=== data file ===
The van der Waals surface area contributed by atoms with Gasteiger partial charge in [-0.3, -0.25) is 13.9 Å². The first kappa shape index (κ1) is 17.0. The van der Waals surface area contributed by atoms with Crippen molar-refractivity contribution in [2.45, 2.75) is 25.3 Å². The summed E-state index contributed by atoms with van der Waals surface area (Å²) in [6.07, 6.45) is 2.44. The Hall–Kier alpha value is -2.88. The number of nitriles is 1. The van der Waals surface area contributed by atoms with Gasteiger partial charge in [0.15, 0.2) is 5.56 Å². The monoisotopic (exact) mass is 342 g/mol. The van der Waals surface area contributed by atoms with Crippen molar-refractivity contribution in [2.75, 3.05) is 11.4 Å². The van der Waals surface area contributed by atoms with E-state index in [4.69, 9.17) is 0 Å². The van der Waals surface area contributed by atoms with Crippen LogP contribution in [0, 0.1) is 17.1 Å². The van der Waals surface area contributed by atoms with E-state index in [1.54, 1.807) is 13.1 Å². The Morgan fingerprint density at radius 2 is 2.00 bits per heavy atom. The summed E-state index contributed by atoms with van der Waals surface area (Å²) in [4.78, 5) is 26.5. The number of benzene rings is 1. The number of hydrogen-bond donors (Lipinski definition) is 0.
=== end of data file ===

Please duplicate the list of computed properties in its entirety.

The van der Waals surface area contributed by atoms with Gasteiger partial charge in [-0.3, -0.25) is 13.9 Å². The first kappa shape index (κ1) is 17.0. The van der Waals surface area contributed by atoms with Crippen molar-refractivity contribution in [2.45, 2.75) is 25.3 Å². The summed E-state index contributed by atoms with van der Waals surface area (Å²) in [6.07, 6.45) is 2.44. The Hall–Kier alpha value is -2.88. The number of nitriles is 1. The van der Waals surface area contributed by atoms with Gasteiger partial charge in [0.15, 0.2) is 5.56 Å². The monoisotopic (exact) mass is 342 g/mol. The van der Waals surface area contributed by atoms with Crippen molar-refractivity contribution in [2.75, 3.05) is 11.4 Å². The van der Waals surface area contributed by atoms with E-state index in [4.69, 9.17) is 0 Å². The van der Waals surface area contributed by atoms with Crippen LogP contribution in [0, 0.1) is 17.1 Å². The van der Waals surface area contributed by atoms with E-state index in [1.54, 1.807) is 13.1 Å². The Morgan fingerprint density at radius 2 is 2.00 bits per heavy atom. The summed E-state index contributed by atoms with van der Waals surface area (Å²) in [4.78, 5) is 26.5. The number of benzene rings is 1. The number of hydrogen-bond donors (Lipinski definition) is 0.